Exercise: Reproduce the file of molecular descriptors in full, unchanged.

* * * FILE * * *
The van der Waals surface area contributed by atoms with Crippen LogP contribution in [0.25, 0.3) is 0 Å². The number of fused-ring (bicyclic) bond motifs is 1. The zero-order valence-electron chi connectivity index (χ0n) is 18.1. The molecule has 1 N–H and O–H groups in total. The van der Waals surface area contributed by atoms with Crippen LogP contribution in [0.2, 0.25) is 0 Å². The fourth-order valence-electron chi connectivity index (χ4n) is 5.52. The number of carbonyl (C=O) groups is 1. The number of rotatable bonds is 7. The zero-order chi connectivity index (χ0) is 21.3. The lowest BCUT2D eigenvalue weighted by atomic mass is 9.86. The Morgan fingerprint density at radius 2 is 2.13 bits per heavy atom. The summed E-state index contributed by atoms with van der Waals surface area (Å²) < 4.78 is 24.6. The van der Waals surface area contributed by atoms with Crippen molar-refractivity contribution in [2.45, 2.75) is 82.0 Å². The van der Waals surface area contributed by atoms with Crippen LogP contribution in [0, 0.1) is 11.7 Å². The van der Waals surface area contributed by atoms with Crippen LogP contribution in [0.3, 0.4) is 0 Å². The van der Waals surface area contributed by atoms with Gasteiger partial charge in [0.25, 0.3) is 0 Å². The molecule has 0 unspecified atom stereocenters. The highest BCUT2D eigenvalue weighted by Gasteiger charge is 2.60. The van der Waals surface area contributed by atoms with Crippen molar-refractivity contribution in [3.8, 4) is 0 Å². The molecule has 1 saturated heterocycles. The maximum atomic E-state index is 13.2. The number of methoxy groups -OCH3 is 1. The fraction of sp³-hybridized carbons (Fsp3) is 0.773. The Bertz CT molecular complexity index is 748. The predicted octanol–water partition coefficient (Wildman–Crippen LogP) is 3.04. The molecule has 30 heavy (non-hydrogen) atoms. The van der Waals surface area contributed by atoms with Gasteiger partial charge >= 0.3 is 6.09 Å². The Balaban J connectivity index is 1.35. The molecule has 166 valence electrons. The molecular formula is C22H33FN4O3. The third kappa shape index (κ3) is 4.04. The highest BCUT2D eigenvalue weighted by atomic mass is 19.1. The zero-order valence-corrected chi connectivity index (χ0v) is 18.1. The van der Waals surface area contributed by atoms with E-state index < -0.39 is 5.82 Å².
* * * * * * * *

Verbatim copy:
The van der Waals surface area contributed by atoms with Crippen LogP contribution in [0.25, 0.3) is 0 Å². The number of fused-ring (bicyclic) bond motifs is 1. The zero-order valence-electron chi connectivity index (χ0n) is 18.1. The molecule has 1 N–H and O–H groups in total. The van der Waals surface area contributed by atoms with Crippen LogP contribution in [0.2, 0.25) is 0 Å². The fourth-order valence-electron chi connectivity index (χ4n) is 5.52. The number of carbonyl (C=O) groups is 1. The number of rotatable bonds is 7. The zero-order chi connectivity index (χ0) is 21.3. The lowest BCUT2D eigenvalue weighted by atomic mass is 9.86. The Morgan fingerprint density at radius 2 is 2.13 bits per heavy atom. The summed E-state index contributed by atoms with van der Waals surface area (Å²) < 4.78 is 24.6. The van der Waals surface area contributed by atoms with Crippen molar-refractivity contribution in [2.45, 2.75) is 82.0 Å². The van der Waals surface area contributed by atoms with Crippen LogP contribution in [0, 0.1) is 11.7 Å². The van der Waals surface area contributed by atoms with Crippen LogP contribution in [0.3, 0.4) is 0 Å². The van der Waals surface area contributed by atoms with Gasteiger partial charge in [0.25, 0.3) is 0 Å². The molecule has 0 unspecified atom stereocenters. The highest BCUT2D eigenvalue weighted by Gasteiger charge is 2.60. The van der Waals surface area contributed by atoms with Crippen molar-refractivity contribution in [3.8, 4) is 0 Å². The molecule has 1 saturated heterocycles. The maximum atomic E-state index is 13.2. The number of methoxy groups -OCH3 is 1. The fraction of sp³-hybridized carbons (Fsp3) is 0.773. The Bertz CT molecular complexity index is 748. The predicted octanol–water partition coefficient (Wildman–Crippen LogP) is 3.04. The molecule has 30 heavy (non-hydrogen) atoms. The van der Waals surface area contributed by atoms with Gasteiger partial charge >= 0.3 is 6.09 Å². The Balaban J connectivity index is 1.35. The molecule has 166 valence electrons. The molecular formula is C22H33FN4O3. The third kappa shape index (κ3) is 4.04. The highest BCUT2D eigenvalue weighted by atomic mass is 19.1. The zero-order valence-corrected chi connectivity index (χ0v) is 18.1. The van der Waals surface area contributed by atoms with E-state index < -0.39 is 5.82 Å².